The construction of the canal by the United States Department of War began in 1904. The chief engineer of the canal was John Frank Stevens. This time, the right project was chosen: locks and lakes. The construction took 10 years, $400 million and 70 thousand workers, of which, according to American data, about 5,600 died. On the morning of October 13, 1913, U.S. President Thomas Woodrow Wilson, in the presence of numerous dignitaries gathered at the White House, went to the special table and with a magnificent gesture pressed the gilt button - the 2,845 mile (4,000 km) long cable, specially lined from the dam in Gamboa to the White house, that obediently fulfilled the will of the President. A powerful explosion shook the wet tropical air 4,000 miles from Washington, on the Isthmus of Panama. Roughly 44,092 lbs (20,000 kilos) of dynamite destroyed the last barrier near the city of Gamboa that separated the waters of the Atlantic and Pacific Oceans.
Such a story.
Now let's move on to the present day.
The channel operates 24 hours a day, 7 days a week. The passage, of course, is paid. Cruise ship, for example, pay about $315,000 for passage and a small yacht pays $500. For a container ship, the fee is calculated depending on their capacity, expressed in a standard 20-foot container - $49 for each container.

The American project was much more successful than the French. The canal consists of two artificial lakes connected by canals and deep creeks, as well as two groups of locks. The difference between the Ocean level and the level of the Panama Canal is 84.9 feet (25.9 meters).

Stepped locks raise and lower ships to different water levels.

For cars, there are special bridge-roads over which they can drive while the vessels are waiting.

At the last moment, when the water gushes out from the lock chamber, the road is disconnected.

Parts of the road are taken away in special niches.

And the entrance for the ship into the chamber is opened. 
All the canal's locks have two lanes, which provides the possibility of simultaneous movement of vessels on the opposite side through the canal. In practice, however, usually both lanes work for the passage of vessels in one direction. The dimensions of the lock chambers are: 100 feet (33.53 m) wide, 1000 feet (304.8 m) long, and the minimum depth is 41 feet (12.55 m). If the ship is too heavy, then there are huge cranes that unload the containers and send them to another ocean by rail.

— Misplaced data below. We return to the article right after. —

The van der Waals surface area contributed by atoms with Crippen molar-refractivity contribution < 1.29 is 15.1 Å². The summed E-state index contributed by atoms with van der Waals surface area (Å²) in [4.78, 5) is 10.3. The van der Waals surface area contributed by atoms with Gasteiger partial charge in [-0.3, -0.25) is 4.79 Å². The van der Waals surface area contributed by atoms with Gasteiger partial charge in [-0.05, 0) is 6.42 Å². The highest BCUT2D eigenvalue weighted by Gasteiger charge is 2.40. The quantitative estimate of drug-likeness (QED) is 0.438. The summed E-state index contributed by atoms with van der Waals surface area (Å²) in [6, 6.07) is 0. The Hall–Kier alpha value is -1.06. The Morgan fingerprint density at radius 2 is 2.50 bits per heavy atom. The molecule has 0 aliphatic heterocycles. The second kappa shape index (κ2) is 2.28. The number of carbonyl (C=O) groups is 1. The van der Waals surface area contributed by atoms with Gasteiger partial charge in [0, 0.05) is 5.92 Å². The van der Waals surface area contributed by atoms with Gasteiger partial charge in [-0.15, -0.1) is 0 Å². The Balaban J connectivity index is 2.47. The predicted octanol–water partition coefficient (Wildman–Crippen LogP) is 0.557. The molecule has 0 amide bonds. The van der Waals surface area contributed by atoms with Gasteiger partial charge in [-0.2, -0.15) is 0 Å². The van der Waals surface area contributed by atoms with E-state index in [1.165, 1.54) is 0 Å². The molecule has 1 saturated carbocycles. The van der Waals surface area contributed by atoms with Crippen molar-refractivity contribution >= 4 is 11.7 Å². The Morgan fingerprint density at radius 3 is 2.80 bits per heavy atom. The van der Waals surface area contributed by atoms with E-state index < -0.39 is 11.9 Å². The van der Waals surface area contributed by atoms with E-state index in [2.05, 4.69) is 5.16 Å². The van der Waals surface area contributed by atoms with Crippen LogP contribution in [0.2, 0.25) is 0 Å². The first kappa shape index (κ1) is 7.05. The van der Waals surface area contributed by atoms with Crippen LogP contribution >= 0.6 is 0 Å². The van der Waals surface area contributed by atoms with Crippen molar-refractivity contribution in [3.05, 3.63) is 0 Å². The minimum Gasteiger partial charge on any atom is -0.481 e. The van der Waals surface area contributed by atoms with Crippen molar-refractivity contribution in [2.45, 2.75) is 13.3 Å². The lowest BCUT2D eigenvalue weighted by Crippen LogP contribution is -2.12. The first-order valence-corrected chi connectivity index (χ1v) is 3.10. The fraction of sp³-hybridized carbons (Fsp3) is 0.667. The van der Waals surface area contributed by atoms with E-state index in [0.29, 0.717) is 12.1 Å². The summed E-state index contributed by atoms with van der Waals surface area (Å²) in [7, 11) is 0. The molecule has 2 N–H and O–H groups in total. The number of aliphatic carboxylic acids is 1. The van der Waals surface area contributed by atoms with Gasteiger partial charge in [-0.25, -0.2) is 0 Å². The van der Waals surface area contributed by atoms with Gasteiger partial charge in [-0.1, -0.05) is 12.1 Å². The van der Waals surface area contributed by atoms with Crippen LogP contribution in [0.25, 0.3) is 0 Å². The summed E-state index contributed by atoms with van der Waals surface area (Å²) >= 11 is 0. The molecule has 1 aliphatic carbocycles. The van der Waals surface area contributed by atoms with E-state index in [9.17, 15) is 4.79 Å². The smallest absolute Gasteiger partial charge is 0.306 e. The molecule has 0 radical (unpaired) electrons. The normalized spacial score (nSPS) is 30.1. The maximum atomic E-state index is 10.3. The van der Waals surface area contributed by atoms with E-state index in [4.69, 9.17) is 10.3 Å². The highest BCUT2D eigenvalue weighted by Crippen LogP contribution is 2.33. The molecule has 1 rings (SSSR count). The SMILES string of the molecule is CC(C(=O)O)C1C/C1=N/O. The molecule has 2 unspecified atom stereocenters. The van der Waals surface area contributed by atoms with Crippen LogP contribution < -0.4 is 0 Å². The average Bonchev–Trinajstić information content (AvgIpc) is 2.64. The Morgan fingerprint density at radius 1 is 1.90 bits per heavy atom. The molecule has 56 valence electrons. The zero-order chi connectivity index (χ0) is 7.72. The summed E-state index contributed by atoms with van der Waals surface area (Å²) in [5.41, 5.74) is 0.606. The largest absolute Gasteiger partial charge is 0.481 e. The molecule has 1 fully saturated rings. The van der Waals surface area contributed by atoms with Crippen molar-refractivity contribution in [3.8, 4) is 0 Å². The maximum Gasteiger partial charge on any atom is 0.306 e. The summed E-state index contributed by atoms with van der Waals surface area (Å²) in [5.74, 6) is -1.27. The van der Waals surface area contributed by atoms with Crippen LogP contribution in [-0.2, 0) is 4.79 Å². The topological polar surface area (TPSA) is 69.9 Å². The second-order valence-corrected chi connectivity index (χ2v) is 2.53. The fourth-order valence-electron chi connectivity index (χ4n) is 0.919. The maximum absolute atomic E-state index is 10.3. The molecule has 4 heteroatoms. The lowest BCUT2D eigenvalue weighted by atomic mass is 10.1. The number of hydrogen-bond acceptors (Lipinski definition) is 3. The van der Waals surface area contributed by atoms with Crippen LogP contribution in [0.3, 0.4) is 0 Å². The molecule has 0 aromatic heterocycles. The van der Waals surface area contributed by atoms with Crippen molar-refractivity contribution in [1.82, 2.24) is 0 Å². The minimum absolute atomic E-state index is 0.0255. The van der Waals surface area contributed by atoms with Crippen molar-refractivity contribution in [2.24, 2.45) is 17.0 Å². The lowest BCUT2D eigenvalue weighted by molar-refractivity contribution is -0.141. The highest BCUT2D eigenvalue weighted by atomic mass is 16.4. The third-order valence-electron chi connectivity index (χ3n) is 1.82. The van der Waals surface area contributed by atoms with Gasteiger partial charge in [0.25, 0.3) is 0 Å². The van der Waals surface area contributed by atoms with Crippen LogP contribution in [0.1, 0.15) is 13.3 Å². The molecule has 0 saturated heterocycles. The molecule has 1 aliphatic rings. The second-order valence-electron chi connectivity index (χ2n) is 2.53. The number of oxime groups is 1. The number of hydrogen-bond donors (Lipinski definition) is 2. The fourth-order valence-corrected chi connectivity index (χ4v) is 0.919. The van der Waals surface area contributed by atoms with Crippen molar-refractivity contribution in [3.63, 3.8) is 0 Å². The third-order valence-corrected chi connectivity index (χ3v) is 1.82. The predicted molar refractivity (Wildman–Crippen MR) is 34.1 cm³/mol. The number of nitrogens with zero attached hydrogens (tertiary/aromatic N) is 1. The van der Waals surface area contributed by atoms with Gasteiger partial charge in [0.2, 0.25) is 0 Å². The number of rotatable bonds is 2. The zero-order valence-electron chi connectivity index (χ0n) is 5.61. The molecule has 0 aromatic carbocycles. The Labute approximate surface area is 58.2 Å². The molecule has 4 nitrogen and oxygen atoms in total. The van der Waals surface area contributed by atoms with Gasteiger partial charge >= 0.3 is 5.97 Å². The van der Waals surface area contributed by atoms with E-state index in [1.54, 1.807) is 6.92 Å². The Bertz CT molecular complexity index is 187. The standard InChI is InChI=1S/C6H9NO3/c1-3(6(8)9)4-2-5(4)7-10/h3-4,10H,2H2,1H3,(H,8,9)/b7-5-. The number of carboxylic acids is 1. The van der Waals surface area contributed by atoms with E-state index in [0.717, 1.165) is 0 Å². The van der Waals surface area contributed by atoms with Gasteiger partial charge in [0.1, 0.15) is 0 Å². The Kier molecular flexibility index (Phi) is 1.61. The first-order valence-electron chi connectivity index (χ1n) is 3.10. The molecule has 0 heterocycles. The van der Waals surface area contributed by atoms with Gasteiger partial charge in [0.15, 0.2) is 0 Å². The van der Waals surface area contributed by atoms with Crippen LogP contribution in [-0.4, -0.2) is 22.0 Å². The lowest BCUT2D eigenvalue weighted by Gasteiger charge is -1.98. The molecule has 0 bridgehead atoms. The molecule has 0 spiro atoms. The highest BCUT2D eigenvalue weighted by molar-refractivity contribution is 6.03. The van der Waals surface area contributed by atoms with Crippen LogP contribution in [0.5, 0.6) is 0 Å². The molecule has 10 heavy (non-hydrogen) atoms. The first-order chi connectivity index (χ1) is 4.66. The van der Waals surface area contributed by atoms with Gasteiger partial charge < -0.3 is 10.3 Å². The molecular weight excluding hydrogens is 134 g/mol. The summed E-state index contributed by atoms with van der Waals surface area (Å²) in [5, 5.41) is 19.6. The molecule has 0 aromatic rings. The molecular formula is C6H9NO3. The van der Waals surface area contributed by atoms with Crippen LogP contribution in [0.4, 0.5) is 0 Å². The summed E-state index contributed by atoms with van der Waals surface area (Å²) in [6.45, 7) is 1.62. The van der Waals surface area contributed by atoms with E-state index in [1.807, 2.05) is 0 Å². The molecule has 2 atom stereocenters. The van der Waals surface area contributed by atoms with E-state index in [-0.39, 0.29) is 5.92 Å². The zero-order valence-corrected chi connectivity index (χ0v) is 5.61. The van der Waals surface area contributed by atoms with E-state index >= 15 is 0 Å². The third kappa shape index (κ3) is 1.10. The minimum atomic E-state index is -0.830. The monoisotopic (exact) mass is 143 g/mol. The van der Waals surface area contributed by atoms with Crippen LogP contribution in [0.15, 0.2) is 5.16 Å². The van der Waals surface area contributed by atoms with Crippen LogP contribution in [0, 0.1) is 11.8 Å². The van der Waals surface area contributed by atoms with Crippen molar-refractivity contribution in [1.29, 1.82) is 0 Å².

Ships go through the locks at a speed of 3 mph, and the accuracy of passage is controlled by cables attached to 4 to 8 'mules'.

Mules are special, small locomotives on an electric track.
Their task is to center, with the help of ropes, the ship in the lock so that it doesn't touch the walls during movement or change the water level.

At the entrance to the first lock, pushers helped the ship not turn around and accurately enter the chamber. Then the ship was held by a locomotive, with cables, from the bow and stern.

The canal lets vessels of different types pass through - from private yachts to large tankers and container ships. The maximum size of a vessel that can pass through the Panama Canal became a de facto standard in the shipbuilding industry, being named the Panamax. Large ships sail very close to the walls of the lock chambers. Our liner, for example, had a gap of no more than 1 foot (0.5 meter) on each side.

Of course, we all took photos of each other waving our hands, wishing one another a good trip.  Passage through the lock can take up to two hours, but there is nothing more to do.

After the locks, we made it to the artificial 

Gatun lake

, formed after the construction of the Gatun dam across the Chagres river. Here, other vessels waited their turn to pass in the opposite direction. In addition to the fee for the pass, anyone who wished could buy another right of passage without waiting in line. At auction. They say, for such a right in 2006, the Erikoussa tanker paid $220,000.

And we slowly went along the canals, through lakes and rivers, getting closer and closer to the Pacific Ocean.

And here is Panama City, on the coast. Even from afar it is obvious that they do well for themselves. That, in general, is clear.

It took us a total of 6 hours to completely pass through the Panama Canal
Another dream come true.
Author: nikolkaya
Source: nikolkaya.livejournal.com
Translated by: Gian Luka

Did you enjoy the post? Share with your friends!


Latest posts

Follow us on Facebook

Related blog posts you can't miss

This author doesn’t have more blog posts about Panama Canal, Panama